About

The most simple definition of Aquaponics is the combination of aquaculture (raising fish) and hydroponics (the soil-less growing of plants) that grows fish and plants together in one integrated system. The fish waste provides an organic food source for the plants, and the plants naturally filter the water for the fish. The third participants are microbes (nitrifying bacteria). These bacteria convert ammonia from the fish waste first into nitrites, and then into nitrates. Nitrates are the form of nitrogen that plants can uptake and use to grow. Solid fish waste is turned into vermicompost that also acts as food for the plants.

In combining both hydroponic and aquaculture systems, aquaponics capitalizes on their benefits, and eliminates the drawbacks of each.

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How Aquaponics Changed The Game

Waist-high aquaponic gardening eliminates weeds, back strain, and small animal access to your garden. Aquaponics relies on the recycling of nutrient-rich water continuously. In aquaponics there is no toxic run-off from either hydroponics or aquaculture. Aquaponics uses only 1/10th of the water of soil-based gardening, and even less water than hydroponics or recirculating aquaculture. No harmful petro chemicals, pesticides or herbicides can be used. It’s a natural eco system! Gardening chores are cut down dramatically or eliminated. The aquaponics grower is able to focus on the enjoyable tasks of feeding the fish and tending to and harvesting the plants. Aquaponic systems can be put anywhere, use them outside, in a greenhouse, in your basement, or in your living room! By using grow-lighting, anyspace can become a productive garden. Aquaponic systems are scaleable! They can fit most sizes and budgets, from small countertop herb systems, to backyard gardens, to full scale farms, aquaponics can do it all! And the best part – You get to harvest both plants and fish from your garden. Truly raise your entire meal in your backyard.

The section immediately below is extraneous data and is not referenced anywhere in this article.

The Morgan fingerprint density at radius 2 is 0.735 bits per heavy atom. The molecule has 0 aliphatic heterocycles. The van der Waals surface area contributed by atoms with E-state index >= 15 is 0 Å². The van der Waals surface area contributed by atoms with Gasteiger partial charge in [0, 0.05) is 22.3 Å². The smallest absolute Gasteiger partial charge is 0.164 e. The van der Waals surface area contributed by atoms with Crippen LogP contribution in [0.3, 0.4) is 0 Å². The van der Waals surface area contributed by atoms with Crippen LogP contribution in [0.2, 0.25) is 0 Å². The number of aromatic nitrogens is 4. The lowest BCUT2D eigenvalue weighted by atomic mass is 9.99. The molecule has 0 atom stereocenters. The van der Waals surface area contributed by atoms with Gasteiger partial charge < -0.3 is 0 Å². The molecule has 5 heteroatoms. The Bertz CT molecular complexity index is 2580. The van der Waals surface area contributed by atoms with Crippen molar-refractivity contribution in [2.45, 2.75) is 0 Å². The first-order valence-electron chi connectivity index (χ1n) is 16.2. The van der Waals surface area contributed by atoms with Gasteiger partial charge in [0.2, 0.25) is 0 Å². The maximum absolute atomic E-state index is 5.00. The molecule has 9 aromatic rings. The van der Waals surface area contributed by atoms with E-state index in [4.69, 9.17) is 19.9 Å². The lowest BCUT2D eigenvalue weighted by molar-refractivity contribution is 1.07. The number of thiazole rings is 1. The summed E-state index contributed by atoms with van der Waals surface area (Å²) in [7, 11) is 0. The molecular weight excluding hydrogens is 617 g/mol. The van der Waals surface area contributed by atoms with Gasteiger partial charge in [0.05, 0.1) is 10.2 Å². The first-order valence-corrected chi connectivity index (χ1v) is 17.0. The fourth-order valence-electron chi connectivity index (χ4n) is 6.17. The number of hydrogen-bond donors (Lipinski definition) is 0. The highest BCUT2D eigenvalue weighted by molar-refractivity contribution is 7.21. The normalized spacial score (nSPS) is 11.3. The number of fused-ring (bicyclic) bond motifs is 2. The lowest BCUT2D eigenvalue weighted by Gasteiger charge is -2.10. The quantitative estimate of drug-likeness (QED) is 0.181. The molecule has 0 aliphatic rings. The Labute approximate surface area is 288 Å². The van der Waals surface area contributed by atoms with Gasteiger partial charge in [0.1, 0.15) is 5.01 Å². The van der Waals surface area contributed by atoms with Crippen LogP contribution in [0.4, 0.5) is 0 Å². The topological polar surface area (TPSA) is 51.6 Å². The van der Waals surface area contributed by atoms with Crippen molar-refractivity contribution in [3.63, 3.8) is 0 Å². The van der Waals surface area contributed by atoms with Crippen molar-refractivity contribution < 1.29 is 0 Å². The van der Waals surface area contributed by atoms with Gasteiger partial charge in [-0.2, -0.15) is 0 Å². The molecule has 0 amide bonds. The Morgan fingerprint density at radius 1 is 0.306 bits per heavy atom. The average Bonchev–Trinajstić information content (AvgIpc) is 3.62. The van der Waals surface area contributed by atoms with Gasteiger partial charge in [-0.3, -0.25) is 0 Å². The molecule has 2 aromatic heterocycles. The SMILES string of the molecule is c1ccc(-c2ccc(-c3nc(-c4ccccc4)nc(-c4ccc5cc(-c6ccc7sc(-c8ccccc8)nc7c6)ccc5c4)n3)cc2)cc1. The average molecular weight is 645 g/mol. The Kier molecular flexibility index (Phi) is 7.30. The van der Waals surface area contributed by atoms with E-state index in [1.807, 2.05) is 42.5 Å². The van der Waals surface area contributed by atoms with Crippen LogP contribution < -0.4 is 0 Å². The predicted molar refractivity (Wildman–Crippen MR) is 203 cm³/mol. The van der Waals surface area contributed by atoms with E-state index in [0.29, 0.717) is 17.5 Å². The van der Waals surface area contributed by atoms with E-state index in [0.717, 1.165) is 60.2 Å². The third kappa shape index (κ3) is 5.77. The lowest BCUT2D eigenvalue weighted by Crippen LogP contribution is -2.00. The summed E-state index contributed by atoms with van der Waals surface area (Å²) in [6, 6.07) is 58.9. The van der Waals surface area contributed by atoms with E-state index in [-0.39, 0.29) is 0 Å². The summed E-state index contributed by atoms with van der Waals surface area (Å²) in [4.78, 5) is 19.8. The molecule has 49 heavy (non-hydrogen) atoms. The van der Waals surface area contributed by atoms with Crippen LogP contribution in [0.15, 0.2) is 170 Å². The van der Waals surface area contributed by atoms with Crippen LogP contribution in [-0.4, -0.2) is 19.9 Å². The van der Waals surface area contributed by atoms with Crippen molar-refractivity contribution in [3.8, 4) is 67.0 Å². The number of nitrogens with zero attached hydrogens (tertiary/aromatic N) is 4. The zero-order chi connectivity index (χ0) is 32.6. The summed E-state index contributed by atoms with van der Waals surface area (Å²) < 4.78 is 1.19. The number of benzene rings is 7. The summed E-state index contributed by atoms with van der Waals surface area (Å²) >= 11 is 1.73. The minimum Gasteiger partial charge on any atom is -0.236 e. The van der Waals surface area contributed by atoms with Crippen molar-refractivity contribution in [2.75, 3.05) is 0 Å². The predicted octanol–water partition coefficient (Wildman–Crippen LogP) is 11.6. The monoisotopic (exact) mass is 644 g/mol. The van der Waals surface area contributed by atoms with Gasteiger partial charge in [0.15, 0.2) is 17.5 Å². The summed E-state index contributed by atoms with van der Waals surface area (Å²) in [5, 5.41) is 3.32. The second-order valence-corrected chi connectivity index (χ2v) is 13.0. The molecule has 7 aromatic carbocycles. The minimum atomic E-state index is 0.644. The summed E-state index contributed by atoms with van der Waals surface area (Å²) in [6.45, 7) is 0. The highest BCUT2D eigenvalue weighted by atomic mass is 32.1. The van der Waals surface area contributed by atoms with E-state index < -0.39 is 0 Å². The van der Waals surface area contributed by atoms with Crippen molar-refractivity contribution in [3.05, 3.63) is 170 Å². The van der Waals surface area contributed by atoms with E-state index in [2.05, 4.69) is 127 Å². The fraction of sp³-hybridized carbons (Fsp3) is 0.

Instead of using dirt or toxic chemical solutions to grow plants, aquaponics use plants, naturally occurring bacteria, and the media plants grow in to clean and purify the water which is then recirculated into the fish tanks.

There are a few primary aquaponics systems in common use.

Vertical Aquaponics

One of the greatest aspects of aquaponics is its ability to grow an incredible amount of food in a very small area. No method does this better than vertical aquaponics. Plants are stacked on top of each other in tower systems. Water flows in through the top of the tower, and flows through a wicking material that the plants roots absorb water and nutrients from. The water then falls into a trough or directly into the fish tank. This form of aquaponics makes the most of each square foot of space, and works very well with leafy greens, strawberries, and other crops that do not require support to grow.

Nutrient Film Technique (NFT)

NFT systems work by flowing nutrient-rich water through a narrow trough, such as a PVC pipe. Plants are placed in holes drilled into this pipe and the roots dangle freely in the water stream. This method of growing works very well for plants that need little support, such as strawberries (pictured) and other herbs. NFT is also a great way to utilize unused space because they can be hung from ceilings above other growing areas.

Deep Water Culture (DWC)

DWC or raft based growing uses a foam raft that is floating in a channel filled with fish effluent water that has been filtered to remove solid wastes. Plants are placed in holes in the raft and the roots dangle freely in the water. This method is most appropriate for growing salad greens and other fast growing, relatively low-nutrient plants. It is also most commonly used in larger commercial-scale systems.

Urban Aquaponics

Urban aquaponics use rack based floating rafts for growing micro greens, berries or other fast growing plants. The racks can be placed in old shipping containers or underutilized buildings with LED lights. This method of growing both fish and vegetables in virtually any climate and location has become popular in many countries.

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